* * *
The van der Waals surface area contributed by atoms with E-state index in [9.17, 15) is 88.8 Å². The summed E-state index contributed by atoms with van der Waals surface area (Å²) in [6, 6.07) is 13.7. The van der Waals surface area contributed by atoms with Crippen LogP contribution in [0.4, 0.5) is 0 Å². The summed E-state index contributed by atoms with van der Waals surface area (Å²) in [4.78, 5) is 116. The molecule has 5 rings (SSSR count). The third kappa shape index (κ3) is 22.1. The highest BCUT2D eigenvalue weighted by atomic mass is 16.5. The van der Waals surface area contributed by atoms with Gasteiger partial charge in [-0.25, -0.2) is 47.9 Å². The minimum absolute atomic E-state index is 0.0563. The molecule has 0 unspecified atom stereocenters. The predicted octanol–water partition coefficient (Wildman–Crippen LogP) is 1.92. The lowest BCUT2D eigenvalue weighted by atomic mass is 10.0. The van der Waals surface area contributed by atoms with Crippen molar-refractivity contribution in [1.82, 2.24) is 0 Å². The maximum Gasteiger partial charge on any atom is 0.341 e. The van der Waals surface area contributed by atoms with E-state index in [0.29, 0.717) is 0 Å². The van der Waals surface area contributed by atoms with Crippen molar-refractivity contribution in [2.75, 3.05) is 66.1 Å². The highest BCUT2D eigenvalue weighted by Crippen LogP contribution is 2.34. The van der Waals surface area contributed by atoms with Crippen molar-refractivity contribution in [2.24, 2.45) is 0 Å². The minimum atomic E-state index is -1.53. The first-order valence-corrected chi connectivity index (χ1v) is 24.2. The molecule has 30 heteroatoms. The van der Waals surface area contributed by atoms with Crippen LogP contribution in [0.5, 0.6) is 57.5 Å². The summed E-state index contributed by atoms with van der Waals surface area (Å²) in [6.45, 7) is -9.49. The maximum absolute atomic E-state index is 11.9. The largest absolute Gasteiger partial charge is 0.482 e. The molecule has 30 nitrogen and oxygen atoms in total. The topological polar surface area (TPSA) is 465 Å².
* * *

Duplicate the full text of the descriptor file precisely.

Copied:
The van der Waals surface area contributed by atoms with E-state index in [9.17, 15) is 88.8 Å². The summed E-state index contributed by atoms with van der Waals surface area (Å²) in [6, 6.07) is 13.7. The van der Waals surface area contributed by atoms with Crippen LogP contribution in [0.4, 0.5) is 0 Å². The summed E-state index contributed by atoms with van der Waals surface area (Å²) in [4.78, 5) is 116. The molecule has 5 rings (SSSR count). The third kappa shape index (κ3) is 22.1. The highest BCUT2D eigenvalue weighted by atomic mass is 16.5. The van der Waals surface area contributed by atoms with Gasteiger partial charge in [-0.25, -0.2) is 47.9 Å². The minimum absolute atomic E-state index is 0.0563. The molecule has 0 unspecified atom stereocenters. The predicted octanol–water partition coefficient (Wildman–Crippen LogP) is 1.92. The lowest BCUT2D eigenvalue weighted by atomic mass is 10.0. The van der Waals surface area contributed by atoms with Crippen molar-refractivity contribution in [1.82, 2.24) is 0 Å². The maximum Gasteiger partial charge on any atom is 0.341 e. The van der Waals surface area contributed by atoms with E-state index in [0.29, 0.717) is 0 Å². The van der Waals surface area contributed by atoms with Crippen molar-refractivity contribution in [2.75, 3.05) is 66.1 Å². The highest BCUT2D eigenvalue weighted by Crippen LogP contribution is 2.34. The van der Waals surface area contributed by atoms with Crippen molar-refractivity contribution in [2.24, 2.45) is 0 Å². The minimum atomic E-state index is -1.53. The first-order valence-corrected chi connectivity index (χ1v) is 24.2. The molecule has 30 heteroatoms. The van der Waals surface area contributed by atoms with Crippen LogP contribution in [0.5, 0.6) is 57.5 Å². The summed E-state index contributed by atoms with van der Waals surface area (Å²) in [6.45, 7) is -9.49. The maximum absolute atomic E-state index is 11.9. The largest absolute Gasteiger partial charge is 0.482 e. The molecule has 30 nitrogen and oxygen atoms in total. The topological polar surface area (TPSA) is 465 Å².